Then, in April, after months of raucous protests and appeals to the state’s top education leaders, Grady was yanked from the turnaround list, along with six other schools that had top grades on their city progress reports. The school would open this fall as usual.
Except that it won’t. Grady has just 150 students on its ninth-grade roster for the fall, and fewer students means fewer dollars to spend — in Grady’s case, about $3.5 million. Officials at Grady are planning to cut teachers loose, cancel after-school programs, and dismantle some of the supports that Principal Geraldine Maione said helped the school improve enough to stay open.
No longer will there be after-school clubs in robotics and chess, and teachers won’t be able to be paid to work an extended-day program for students who want to take additional courses in music and dance. With a career and technical education focus, Grady has never been able to offer a full complement of arts courses, so the clubs offered students a rare chance for a rounded education, Maione said. (more…)
June 4, 2012
- StudentsFirst is backing Hakeem Jeffries in a congressional race the UFT is sitting out. (Daily News)
- Poker can be transformative for students at the Henry Street School for International Studies. (WSJ)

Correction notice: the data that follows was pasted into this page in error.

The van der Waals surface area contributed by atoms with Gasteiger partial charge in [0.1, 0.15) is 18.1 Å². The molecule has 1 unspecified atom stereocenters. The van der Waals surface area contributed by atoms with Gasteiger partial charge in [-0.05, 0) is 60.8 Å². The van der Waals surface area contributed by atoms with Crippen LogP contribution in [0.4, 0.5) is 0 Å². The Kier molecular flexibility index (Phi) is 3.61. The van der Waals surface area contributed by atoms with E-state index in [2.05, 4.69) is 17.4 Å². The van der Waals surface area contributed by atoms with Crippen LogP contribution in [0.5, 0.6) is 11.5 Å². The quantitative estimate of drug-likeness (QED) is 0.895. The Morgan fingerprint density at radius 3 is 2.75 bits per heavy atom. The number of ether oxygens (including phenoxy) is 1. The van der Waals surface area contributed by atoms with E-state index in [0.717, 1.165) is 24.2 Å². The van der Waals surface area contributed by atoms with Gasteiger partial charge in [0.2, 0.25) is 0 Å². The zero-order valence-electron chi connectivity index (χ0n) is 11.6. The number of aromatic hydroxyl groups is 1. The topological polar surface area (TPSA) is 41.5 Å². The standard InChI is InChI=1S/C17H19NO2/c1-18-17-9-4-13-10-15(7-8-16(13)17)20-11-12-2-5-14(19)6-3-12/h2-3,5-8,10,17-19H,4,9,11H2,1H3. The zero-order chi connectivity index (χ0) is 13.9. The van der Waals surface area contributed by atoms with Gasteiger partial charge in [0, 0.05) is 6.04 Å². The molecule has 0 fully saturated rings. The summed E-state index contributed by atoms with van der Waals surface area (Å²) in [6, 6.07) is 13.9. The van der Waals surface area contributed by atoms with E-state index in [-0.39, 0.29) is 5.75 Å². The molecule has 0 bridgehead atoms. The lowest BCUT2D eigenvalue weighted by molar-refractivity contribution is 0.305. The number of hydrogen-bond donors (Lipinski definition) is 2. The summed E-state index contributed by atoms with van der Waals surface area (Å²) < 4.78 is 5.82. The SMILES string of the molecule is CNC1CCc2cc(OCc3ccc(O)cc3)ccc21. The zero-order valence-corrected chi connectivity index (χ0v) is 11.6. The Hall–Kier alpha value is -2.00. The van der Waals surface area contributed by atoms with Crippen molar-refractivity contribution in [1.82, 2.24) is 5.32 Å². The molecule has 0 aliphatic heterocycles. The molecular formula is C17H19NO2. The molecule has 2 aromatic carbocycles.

- A bill percolating in Albany would let charter schools form services collaboratives. (GothamSchools)
- Michael Winerip: National lists of best high schools ignore selectivity and demographics. (Times)
- The second lawsuit against a Success Academy, in Williamsburg, was dismissed last week. (NY1)
- The city is rolling back longstanding social promotion rules. (GothamSchools, NY1, Daily News, WSJ)
- After watching a TV show about healthy eating, a P.S. 8 student launched a school food mission. (Post)
- Police are looking for a man who tried to abduct a student outside P.S. 92 in Queens. (Post, NY1)
- A new course at the private Fieldston School aims to expose sheltered students to New York City. (Times)
- A national pilot program to curb domestic violence starts early with middle school students. (Times)
- In a new book, Harlem Village Academies operator Deborah Kenny explains her motivation. (Post)
- A Virginia teacher’s discipline trial shows the complexity of incompetence charges. (Washington Post)
- Speaking on Sunday, Chancellor Walcott reiterated his wish to fire teachers guilty of sex abuse. (Post)
- Andrea Peyser: The spate of teachers accused of sex misconduct means the arbitrators should go. (Post)
Last week on GothamSchools:
- A second set of redacted Joel Klein emails from 2009 includes one from Eva Moskowitz. (Friday)
- Long-troubled Opportunity Charter School won a five-year renewal recommendation. (Thursday)
- Bills that would shield teacher ratings from the public are still on the table in Albany. (Thursday)
- A judge dismissed a lawsuit against Cobble Hill Success Academy but found merit in it. (Wednesday)
- Authorities are devising a way to let charter schools take “over-the-counter” students. (Tuesday)
- New York was one of eight states to receive a No Child Left Behind waiver last week. (Tuesday)